Moon crashes, distant radio bursts — the week in infographics –

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When a spent rocket booster smashes into the Moon on 4 March, it will add to a collection of spacecraft that previously crashed there — as this graphic shows. The first was the Soviet Union’s Luna 2 in 1959, which became the first human-made object to make contact with another celestial body when it crashed a little north of the lunar equator. The most recent was China’s Chang’e 5 lander, which dropped an ascent vehicle onto the Moon in 2020 as it flew lunar samples back to Earth.
Source: Data from Jonathan McDowell
The term ‘vaccine hesitancy’ is increasingly used to explain why so many people remain unvaccinated against SARS-CoV-2, even when vaccines are plentiful. The share of papers with ‘vaccine’ or ‘vaccination’ in the title that also mention ‘hesitancy’ rose from 3.3% in 2019 to 8.3% in 2021, according to a Web of Science search.
A Comment this week argues that the preoccupation with vaccine hesitancy centres too much of the responsibility for the outcome of a vaccination programme on individuals, and that it is mainly governments that have the power to make vaccines both accessible and acceptable.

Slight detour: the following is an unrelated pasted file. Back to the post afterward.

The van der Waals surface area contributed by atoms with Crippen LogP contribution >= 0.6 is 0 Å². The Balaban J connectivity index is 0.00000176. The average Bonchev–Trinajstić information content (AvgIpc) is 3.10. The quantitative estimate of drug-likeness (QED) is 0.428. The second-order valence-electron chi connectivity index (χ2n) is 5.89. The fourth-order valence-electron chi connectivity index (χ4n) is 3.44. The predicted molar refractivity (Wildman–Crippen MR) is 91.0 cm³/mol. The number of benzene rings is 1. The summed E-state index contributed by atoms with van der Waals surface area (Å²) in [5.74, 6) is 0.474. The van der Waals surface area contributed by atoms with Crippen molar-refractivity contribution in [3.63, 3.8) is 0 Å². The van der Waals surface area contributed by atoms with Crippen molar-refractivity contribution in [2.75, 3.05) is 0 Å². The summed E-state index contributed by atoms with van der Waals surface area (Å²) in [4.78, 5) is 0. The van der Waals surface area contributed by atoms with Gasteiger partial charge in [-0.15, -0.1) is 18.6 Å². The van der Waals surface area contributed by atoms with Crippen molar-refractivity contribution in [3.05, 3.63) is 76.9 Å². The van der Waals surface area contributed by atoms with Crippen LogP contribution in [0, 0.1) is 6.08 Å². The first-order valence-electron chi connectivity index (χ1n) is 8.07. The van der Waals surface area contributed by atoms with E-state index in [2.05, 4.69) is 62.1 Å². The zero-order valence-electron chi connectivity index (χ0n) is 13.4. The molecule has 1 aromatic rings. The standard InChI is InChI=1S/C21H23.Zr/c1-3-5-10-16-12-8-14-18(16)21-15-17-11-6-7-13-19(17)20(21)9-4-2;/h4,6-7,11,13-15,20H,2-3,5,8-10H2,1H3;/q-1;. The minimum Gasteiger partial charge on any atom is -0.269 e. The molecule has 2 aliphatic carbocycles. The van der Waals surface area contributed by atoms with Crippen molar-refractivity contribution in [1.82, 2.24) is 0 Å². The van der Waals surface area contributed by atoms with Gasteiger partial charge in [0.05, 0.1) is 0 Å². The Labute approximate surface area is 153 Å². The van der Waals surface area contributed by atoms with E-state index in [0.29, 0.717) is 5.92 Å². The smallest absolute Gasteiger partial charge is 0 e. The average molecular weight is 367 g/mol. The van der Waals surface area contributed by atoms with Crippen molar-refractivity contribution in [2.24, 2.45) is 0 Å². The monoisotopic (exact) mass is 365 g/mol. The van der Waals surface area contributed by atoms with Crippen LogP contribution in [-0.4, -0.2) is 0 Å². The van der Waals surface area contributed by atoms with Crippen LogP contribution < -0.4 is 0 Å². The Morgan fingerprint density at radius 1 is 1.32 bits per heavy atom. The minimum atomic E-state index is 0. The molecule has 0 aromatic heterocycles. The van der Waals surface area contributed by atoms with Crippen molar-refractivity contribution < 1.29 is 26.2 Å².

Source: Web of Science
If you were to look up at the sky with radio goggles, you would notice bright flashes at random locations roughly once every minute. Over the past 15 years, astronomers have detected more than 600 sources of such radio bursts — as this graphic explains.
Fast radio bursts are luminous radio emissions typically emanating from distant galaxies, and can be emitted by highly magnetized neutron stars called magnetars. The bursts are also commonly observed from less-magnetized neutron stars, known as pulsars, in and around the Milky Way. The shaded region defines the range of luminosities and durations of radio bursts from these pulsars. Only one Milky Way magnetar, called SGR 1935+2154, has been seen to emit fast radio bursts (blue dots) similar to those from other galaxies.
A paper in Nature reports the unusual location of a relatively nearby source of fast radio bursts, known as FRB 20200120E, and a paper in Nature Astronomy shows that some of its emissions were just tens of nanoseconds long (red dots). Although the spectral luminosities of the FRB 20200120E emissions are similar to those of fast radio bursts, the durations are more like those of some pulsars. A News & Views article explains more about these discoveries.

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Technical University of Munich (TUM)
Munich, Germany
Max Planck Institute of Psychiatry
München, Germany
Faculty of Science, McMaster University
Hamilton, Ontario, Canada
University of Virginia (UVA)
Charlottesville, VA, United States
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